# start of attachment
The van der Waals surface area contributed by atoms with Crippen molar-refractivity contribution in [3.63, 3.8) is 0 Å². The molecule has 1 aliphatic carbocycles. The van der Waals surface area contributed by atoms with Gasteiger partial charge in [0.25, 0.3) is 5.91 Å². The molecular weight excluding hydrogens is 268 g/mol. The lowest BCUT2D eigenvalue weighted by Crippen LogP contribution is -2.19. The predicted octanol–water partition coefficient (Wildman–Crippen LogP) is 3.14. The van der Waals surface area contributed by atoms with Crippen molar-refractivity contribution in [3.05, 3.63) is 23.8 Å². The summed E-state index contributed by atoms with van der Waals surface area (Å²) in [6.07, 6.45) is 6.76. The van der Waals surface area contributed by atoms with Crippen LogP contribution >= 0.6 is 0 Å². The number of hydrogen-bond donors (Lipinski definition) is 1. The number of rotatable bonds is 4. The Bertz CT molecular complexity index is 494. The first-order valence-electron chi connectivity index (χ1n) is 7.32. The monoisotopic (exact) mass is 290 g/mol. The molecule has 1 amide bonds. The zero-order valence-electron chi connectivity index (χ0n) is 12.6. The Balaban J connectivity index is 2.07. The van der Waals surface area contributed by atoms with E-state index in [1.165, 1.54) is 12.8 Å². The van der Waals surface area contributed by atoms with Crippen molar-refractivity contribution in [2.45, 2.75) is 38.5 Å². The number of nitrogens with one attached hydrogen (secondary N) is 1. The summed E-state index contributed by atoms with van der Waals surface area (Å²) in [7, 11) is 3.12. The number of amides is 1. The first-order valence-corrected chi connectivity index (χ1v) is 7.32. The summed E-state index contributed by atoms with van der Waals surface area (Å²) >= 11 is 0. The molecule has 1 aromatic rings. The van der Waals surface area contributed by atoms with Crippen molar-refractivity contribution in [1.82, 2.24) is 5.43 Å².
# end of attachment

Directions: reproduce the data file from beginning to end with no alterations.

The van der Waals surface area contributed by atoms with Crippen molar-refractivity contribution in [3.63, 3.8) is 0 Å². The molecule has 1 aliphatic carbocycles. The van der Waals surface area contributed by atoms with Gasteiger partial charge in [0.25, 0.3) is 5.91 Å². The molecular weight excluding hydrogens is 268 g/mol. The lowest BCUT2D eigenvalue weighted by Crippen LogP contribution is -2.19. The predicted octanol–water partition coefficient (Wildman–Crippen LogP) is 3.14. The van der Waals surface area contributed by atoms with Crippen molar-refractivity contribution in [3.05, 3.63) is 23.8 Å². The summed E-state index contributed by atoms with van der Waals surface area (Å²) in [6.07, 6.45) is 6.76. The van der Waals surface area contributed by atoms with Crippen LogP contribution >= 0.6 is 0 Å². The number of hydrogen-bond donors (Lipinski definition) is 1. The number of rotatable bonds is 4. The Bertz CT molecular complexity index is 494. The first-order valence-electron chi connectivity index (χ1n) is 7.32. The monoisotopic (exact) mass is 290 g/mol. The molecule has 1 amide bonds. The zero-order valence-electron chi connectivity index (χ0n) is 12.6. The Balaban J connectivity index is 2.07. The van der Waals surface area contributed by atoms with E-state index in [1.165, 1.54) is 12.8 Å². The van der Waals surface area contributed by atoms with Crippen molar-refractivity contribution in [2.45, 2.75) is 38.5 Å². The number of nitrogens with one attached hydrogen (secondary N) is 1. The summed E-state index contributed by atoms with van der Waals surface area (Å²) in [7, 11) is 3.12. The number of amides is 1. The first-order valence-corrected chi connectivity index (χ1v) is 7.32. The summed E-state index contributed by atoms with van der Waals surface area (Å²) >= 11 is 0. The molecule has 1 aromatic rings. The van der Waals surface area contributed by atoms with Crippen molar-refractivity contribution in [1.82, 2.24) is 5.43 Å².